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Picking Your Roommate

Page history last edited by Kara McMurray 11 years, 7 months ago

Things to Consider in Picking your Roommate: 

Authors: Becky Sharpe, Kelsey Moffitt, Kelsey Smith, Cassandra Dicken, Natalie Briggs, Devin Mattlin, and Tessa Vermeul


Getting along with your roommate is a real concern, and one a high school student may be facing for the first time.  If you're lucky enough to be able to pick your roommate, you will want to ensure that your lifestyles will be compatible. Here are some things to consider when picking your roommate:


  • Neatness: If you're a neat freak you might want to consider finding a roommate who shares your passion for cleanliness
  • Quiet Time: Does your roommate like to party or go to bed early? Make sure that they have a similar agenda. Set boundaries for parting; who can come, how many, what will be served and how long they are welcome. Respect each other's wishes to party or have some quite time and chances are they'll return the favor.
  • Borrowing Items: Establish which of your personal items your roommate can and cannot use.
  • Best Friends: Rooming with a friend can be a very dangerous idea. After all, there is a great chance that being in close quarters with this person will ruin your friendship. However, if you're used to being around this person for extended periods of time and feel confident that the rooming situation will work out, go for it! 





Unfortunately, not everyone has the option of picking their own roommate. If this is the case, here is a list of ways to ensure that you two get along: 


  • Pick a Side: Pick a side of the room. Stay on that side of the room. Don't use anything on the other side of the room without permission.
  • Establish Rules: Draw up a contract in which both of you can agree on the following-
    1. Pick a quiet time in which you both agree to study, sleep, and keep the noise down. You can make exceptions on the weekends.
    2. Make sure both roommates consent to having a party/visitors.
    3. Establish visiting hours of the opposite sex.
    4. Decide if you want to share the responsibility of groceries or just buy your own.
    5. Establish a standard of cleanliness that your dorm room should meet.   


Having a more difficult time with a troublesome roommate? Click this link: Roommate Troubleshooting for help and more information! Or go HERE for some "helpful" hints


Residence Halls

By Natalie Briggs


Most colleges require students to live on campus during their first year, if not longer. Students have the option of becoming part of a sorority, fraternity, same-sex or co-ed dorms. Upon being accepted to a college/university, students need to fill out applications if they wish to recieve on-campus housing. Here's a link to the University of Washington's page regarding undergraduate housing http://www.hfs.washington.edu/student_housing/residence_halls.aspx?id=4330.


Many colleges have residence halls devoted to similar areas of study. The University of Washington calls these halls "Theme Communites." Go here http://www.hfs.washington.edu/student_housing/residence_halls.aspx?id=6000 to find out more about them.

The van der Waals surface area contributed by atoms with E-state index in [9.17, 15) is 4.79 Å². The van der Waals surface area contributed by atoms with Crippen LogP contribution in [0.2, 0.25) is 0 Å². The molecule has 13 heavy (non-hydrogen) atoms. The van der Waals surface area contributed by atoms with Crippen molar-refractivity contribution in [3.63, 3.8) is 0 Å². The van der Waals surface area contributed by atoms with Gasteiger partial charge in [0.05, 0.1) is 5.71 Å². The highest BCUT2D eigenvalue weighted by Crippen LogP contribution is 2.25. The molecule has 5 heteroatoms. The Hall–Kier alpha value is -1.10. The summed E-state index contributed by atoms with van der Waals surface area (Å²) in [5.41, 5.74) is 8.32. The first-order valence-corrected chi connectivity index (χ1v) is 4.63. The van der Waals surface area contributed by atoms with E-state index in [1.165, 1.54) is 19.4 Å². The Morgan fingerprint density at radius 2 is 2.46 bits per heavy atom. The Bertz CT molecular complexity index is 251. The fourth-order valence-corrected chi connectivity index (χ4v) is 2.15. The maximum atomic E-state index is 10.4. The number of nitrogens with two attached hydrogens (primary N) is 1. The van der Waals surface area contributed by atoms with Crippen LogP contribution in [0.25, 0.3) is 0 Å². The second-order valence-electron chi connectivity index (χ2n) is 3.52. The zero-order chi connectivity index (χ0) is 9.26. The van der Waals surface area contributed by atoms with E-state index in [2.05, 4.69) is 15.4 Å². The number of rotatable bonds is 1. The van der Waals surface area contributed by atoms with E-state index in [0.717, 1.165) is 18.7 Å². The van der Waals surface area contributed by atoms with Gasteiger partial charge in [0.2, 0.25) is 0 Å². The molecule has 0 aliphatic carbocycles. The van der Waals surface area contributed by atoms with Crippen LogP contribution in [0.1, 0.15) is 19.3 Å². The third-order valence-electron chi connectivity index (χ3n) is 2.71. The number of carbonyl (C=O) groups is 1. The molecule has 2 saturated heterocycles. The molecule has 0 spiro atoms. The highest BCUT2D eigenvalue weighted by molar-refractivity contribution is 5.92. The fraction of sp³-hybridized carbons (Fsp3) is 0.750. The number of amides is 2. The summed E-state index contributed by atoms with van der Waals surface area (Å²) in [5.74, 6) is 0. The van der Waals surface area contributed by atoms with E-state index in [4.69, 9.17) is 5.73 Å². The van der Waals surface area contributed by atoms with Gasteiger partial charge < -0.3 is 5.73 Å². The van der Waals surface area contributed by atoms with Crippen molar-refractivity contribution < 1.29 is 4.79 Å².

More and more colleges are beginning to develop housing in the Harry Potter style. The University of Chicago in particular prides itself in offering "houses" for undergraduate students to become a part of. To learn more, go here http://housing.uchicago.edu/Housing-Admissions%20Booklet%2011.09.pdf


As far as sororities and fraternities go... well, you can watch this video to find out how to become a member  http://www.howcast.com/videos/99987-How-To-Get-Into-a-Fraternity-or-Sorority


Whichever means of housing you're interested in, make sure to apply early. Available housing on many college campuses can quickly run out.


Check out some Q&As with college students concerning dorms here:  

College Students- What Do They Do Tell Us

Also check out Pros and Cons of Residence Halls

Works Cited:


DiBerardo, Anthony. "199 Days to Piss Off Roommate." Life is a Joke. Life is a Joke, n.d. Web. 6


     Jun. 2009.


McMurray, Kara. Personal Interview. 5 Jun. 2009.


Roommate Survey. Residential Education Office, San Diego State University, n.d. Web. 6 Jun. 2009.


"Roommate Quiz." Nebraska Wesleyan University, n.d. Web. 4 Jun. 2009.







Becky Sharpe- Researcher


Cassandra Dicken- Interviewer


Kelsey Smith- Researcher


Kelsey Moffitt- Researcher




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Comments (4)

andrew.lea@... said

at 9:34 pm on Jun 8, 2009

Im going to sabotage my roommate now!

Jim Jimbo Dai said

at 10:51 am on May 26, 2010

i enjoy these additional side notes along with the original information...this is pretty cool!

Stephen Grindel said

at 8:53 pm on May 27, 2010

This is good for ways to deal with a roommate, but how does housing work at most colleges?

gagnonbka@... said

at 7:28 am on Jun 9, 2010

I think that picking your roommate would be hard. I mean I love the friends I have now, but some of them are pretty messy and I wouldn't want to deal with that in college. Is there any way you can request a roommate based on an allergy that you share?

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